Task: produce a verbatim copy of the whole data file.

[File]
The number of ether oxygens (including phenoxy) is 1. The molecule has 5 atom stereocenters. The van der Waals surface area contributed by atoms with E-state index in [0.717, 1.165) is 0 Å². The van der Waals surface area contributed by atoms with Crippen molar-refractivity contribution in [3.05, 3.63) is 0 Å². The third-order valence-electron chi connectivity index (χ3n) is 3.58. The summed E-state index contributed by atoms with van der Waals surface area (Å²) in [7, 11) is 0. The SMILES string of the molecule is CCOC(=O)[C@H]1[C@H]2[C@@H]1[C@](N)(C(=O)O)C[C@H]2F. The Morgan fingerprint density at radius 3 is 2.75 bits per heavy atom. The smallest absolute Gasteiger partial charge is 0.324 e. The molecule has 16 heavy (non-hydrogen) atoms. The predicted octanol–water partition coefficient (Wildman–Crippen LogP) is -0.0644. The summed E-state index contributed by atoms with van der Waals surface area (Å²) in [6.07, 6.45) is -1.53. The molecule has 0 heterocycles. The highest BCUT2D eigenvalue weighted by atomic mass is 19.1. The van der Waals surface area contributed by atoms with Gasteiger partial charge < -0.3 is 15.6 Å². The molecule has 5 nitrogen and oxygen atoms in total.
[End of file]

The number of ether oxygens (including phenoxy) is 1. The molecule has 5 atom stereocenters. The van der Waals surface area contributed by atoms with E-state index in [0.717, 1.165) is 0 Å². The van der Waals surface area contributed by atoms with Crippen molar-refractivity contribution in [3.05, 3.63) is 0 Å². The third-order valence-electron chi connectivity index (χ3n) is 3.58. The summed E-state index contributed by atoms with van der Waals surface area (Å²) in [7, 11) is 0. The SMILES string of the molecule is CCOC(=O)[C@H]1[C@H]2[C@@H]1[C@](N)(C(=O)O)C[C@H]2F. The Morgan fingerprint density at radius 3 is 2.75 bits per heavy atom. The smallest absolute Gasteiger partial charge is 0.324 e. The molecule has 16 heavy (non-hydrogen) atoms. The predicted octanol–water partition coefficient (Wildman–Crippen LogP) is -0.0644. The summed E-state index contributed by atoms with van der Waals surface area (Å²) in [6.07, 6.45) is -1.53. The molecule has 0 heterocycles. The highest BCUT2D eigenvalue weighted by atomic mass is 19.1. The van der Waals surface area contributed by atoms with Gasteiger partial charge < -0.3 is 15.6 Å². The molecule has 5 nitrogen and oxygen atoms in total.